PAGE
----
Well, enough. I don’t want to seem cranky — or old. And I thought Josh Brolin, or Josh Brolin and Tommy Lee Jones (or the two of them and Will Smith) were terrific here. Together. This time. I just want to see more movies that are about and for and by all of us, not just made primarily for kids and young adults with disposable income. A few more shows with “older people” or middle-aged people, about what really happens in the world. A few more big, intelligent movies with actors of Tommy Lee Jones’ vintage and quality, with roles worthy of a Harvard cum laude English graduate like Jones, whose favorite writers are Shakespeare and Tolstoy and Dostoyevsky, and maybe a few less movies ( I said a few less, not a lot less and not none) with the Pattinsons and the Lautners and the Timberlakes and the Kutchers and their female counterparts, and the rest of the young, bankable, hotter-than-hottie crowd — cleverly disguised as human beings.


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It shows how out of it I was in trying to be in it, acknowledging that I was out of it to myself, and then thinking, “Okay, how do I stop being out of it? Well, I get some legitimate illogical narrative ideas” — some novel, you know?

So I decided on three writers that I might be able to option their material and get some producer, or myself as producer, and then get some writer to do a screenplay on it, and maybe make a movie.

And so the three projects were “Do Androids Dream of Electric Sheep,” “Naked Lunch” and a collection of Bukowski. Which, in 1975, forget it — I mean, that was nuts. Hollywood would not touch any of that, but I was looking for something commercial, and I thought that all of these things were coming.

There would be no Blade Runner if there was no Ray Bradbury. I couldn’t find Philip K. Dick. His agent didn’t even know where he was. And so I gave up.

I was walking down the street and I ran into Bradbury — he directed a play that I was going to do as an actor, so we know each other, but he yelled “hi” — and I’d forgot who he was.

So at my girlfriend Barbara Hershey’s urging — I was with her at that moment — she said, “Talk to him! That guy really wants to talk to you,” and I said “No, fuck him,” and keep walking.

But then I did, and then I realized who it was, and I thought, “Wait, he’s in that realm, maybe he knows Philip K. Dick.” I said, “You know a guy named—” “Yeah, sure — you want his phone number?”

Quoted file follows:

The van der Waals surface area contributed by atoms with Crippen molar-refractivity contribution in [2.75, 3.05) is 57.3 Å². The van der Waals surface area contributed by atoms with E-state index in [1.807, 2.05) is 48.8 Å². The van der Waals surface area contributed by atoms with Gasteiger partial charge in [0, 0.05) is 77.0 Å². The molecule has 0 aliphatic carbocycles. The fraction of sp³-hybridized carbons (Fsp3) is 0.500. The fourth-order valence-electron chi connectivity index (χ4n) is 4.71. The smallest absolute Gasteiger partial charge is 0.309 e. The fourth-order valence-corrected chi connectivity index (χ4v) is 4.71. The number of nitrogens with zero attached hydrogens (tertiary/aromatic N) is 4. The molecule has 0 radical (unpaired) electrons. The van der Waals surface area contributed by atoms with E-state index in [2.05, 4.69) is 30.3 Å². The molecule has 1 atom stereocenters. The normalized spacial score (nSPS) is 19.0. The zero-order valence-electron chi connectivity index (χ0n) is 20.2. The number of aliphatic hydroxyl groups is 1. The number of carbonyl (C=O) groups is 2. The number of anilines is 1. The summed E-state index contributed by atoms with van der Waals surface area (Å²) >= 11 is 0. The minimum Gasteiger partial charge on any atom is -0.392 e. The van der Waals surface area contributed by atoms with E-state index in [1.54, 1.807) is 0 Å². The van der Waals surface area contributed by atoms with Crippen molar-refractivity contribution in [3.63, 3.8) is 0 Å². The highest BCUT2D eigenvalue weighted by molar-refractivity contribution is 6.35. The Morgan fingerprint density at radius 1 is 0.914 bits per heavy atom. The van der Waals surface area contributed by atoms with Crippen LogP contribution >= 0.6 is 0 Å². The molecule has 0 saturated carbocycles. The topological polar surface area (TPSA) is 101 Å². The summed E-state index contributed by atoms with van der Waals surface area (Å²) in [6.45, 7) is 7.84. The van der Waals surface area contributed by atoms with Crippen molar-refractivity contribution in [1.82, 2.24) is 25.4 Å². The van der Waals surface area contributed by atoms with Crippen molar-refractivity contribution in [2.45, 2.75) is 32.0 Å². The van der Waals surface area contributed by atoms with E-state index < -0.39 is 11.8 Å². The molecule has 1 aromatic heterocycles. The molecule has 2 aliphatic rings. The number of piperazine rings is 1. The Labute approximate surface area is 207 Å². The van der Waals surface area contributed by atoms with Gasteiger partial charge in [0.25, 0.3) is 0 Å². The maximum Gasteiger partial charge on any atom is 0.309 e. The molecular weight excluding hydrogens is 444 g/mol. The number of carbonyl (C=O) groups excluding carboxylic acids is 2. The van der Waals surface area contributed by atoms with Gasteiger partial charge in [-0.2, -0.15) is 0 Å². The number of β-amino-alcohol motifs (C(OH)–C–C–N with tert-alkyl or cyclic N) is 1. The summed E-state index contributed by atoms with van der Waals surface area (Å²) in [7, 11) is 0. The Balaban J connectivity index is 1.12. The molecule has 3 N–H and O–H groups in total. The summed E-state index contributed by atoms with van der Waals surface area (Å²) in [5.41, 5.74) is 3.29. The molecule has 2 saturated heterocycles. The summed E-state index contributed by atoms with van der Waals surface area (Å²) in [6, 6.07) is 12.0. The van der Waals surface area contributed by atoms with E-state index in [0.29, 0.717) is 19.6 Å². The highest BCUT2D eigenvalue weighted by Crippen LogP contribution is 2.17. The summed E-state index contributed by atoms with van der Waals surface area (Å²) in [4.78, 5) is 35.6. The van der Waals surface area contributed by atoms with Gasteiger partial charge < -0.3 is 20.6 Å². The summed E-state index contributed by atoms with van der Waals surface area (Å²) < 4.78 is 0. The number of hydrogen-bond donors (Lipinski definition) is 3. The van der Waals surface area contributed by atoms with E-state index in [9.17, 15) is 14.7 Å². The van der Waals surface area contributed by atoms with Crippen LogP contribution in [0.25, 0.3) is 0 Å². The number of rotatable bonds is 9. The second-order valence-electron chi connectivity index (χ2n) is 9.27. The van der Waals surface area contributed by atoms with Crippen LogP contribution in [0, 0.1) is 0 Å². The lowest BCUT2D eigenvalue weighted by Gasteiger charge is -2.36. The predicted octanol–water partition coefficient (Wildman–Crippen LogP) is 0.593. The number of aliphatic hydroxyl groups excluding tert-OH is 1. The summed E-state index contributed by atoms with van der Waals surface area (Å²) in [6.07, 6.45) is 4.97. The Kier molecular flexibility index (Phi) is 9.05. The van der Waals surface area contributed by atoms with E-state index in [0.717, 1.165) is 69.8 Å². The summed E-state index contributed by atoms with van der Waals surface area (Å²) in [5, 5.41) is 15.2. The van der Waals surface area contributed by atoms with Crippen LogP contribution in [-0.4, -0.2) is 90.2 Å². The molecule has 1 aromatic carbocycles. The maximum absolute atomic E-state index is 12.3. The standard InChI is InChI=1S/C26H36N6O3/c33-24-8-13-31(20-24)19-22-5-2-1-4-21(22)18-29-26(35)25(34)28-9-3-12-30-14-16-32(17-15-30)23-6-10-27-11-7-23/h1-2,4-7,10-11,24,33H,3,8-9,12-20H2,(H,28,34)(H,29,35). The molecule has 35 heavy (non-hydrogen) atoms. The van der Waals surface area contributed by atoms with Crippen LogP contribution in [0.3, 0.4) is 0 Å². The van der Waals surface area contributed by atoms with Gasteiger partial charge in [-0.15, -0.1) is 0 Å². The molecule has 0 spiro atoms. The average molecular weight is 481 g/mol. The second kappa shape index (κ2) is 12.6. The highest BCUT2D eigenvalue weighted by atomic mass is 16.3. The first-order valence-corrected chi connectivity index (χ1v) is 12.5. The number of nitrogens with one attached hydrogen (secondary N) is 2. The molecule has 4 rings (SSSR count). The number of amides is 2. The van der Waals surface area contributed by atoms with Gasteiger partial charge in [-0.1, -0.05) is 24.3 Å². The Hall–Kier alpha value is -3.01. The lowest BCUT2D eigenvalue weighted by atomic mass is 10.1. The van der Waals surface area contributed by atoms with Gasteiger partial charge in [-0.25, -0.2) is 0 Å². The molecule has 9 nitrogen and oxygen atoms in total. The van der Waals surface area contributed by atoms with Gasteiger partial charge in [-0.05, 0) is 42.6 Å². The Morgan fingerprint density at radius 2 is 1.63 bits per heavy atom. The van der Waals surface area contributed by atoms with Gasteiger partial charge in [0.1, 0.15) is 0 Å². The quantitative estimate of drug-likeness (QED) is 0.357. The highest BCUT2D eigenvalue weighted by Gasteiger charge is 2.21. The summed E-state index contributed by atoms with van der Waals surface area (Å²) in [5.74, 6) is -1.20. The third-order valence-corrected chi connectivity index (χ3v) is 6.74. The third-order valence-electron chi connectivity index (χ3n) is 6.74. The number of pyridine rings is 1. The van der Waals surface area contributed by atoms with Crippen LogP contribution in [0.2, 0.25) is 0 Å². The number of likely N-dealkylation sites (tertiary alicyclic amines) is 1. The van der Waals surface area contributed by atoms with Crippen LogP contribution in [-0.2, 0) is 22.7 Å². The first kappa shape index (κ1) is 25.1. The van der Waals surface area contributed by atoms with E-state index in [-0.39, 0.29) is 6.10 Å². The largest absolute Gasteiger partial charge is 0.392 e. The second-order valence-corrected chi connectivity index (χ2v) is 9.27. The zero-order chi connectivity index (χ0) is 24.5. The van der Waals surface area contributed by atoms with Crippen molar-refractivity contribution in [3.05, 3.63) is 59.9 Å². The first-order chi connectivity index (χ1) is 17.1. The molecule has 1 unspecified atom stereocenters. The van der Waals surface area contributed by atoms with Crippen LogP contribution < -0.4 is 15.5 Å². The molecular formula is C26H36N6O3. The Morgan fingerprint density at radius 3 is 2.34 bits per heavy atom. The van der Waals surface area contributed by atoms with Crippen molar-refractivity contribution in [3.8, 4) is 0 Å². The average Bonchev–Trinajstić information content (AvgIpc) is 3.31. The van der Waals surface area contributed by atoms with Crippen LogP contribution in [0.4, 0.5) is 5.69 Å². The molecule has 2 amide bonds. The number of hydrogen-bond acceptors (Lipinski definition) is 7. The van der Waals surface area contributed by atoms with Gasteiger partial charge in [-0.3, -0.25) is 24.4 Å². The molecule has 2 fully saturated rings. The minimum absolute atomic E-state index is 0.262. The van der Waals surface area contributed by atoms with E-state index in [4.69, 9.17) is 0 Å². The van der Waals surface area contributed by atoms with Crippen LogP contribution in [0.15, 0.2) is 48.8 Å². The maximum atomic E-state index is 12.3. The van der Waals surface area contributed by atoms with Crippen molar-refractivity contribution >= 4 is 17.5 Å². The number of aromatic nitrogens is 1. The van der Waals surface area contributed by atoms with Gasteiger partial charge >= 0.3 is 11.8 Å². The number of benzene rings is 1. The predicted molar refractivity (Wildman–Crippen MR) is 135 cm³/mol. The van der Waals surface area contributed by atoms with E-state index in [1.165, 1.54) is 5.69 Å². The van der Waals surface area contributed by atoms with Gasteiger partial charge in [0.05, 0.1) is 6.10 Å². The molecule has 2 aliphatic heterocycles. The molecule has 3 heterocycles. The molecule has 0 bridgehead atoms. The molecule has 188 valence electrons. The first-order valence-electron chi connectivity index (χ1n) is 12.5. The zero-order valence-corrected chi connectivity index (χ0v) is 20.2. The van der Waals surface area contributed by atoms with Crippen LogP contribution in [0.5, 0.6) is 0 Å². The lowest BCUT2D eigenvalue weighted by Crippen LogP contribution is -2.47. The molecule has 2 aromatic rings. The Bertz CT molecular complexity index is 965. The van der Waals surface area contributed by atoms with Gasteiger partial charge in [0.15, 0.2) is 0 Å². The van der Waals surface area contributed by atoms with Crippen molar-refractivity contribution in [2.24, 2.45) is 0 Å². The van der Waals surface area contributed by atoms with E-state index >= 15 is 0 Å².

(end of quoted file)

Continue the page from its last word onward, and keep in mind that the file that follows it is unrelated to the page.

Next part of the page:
My friend paid my rent for a year while I wrote, because it turned out we couldn’t get a writer. My friends kept on me about, well, if you can’t get a writer, then you write.”
~ Hampton Fancher

“That was the most disappointing thing to me in how this thing was played. Is that I’m on the phone with you now, after all that’s been said, and the fundamental distinction between what James is dealing with in these other cases is not actually brought to the fore. The fundamental difference is that James Franco didn’t seek to use his position to have sex with anyone. There’s not a case of that. He wasn’t using his position or status to try to solicit a sexual favor from anyone. If he had — if that were what the accusation involved — the show would not have gone on. We would have folded up shop and we would have not completed the show. Because then it would have been the same as Harvey Weinstein, or Les Moonves, or any of these cases that are fundamental to this new paradigm. Did you not notice that? Why did you not notice that? Is that not something notable to say, journalistically? Because nobody could find the voice to say it. I’m not just being rhetorical. Why is it that you and the other critics, none of you could find the voice to say, “You know, it’s not this, it’s that”? Because — let me go on and speak further to this. If you go back to the L.A. Times piece, that’s what it lacked. That’s what they were not able to deliver. The one example in the five that involved an issue of a sexual act was between James and a woman he was dating, who he was not working with. There was no professional dynamic in any capacity.

~ David Simon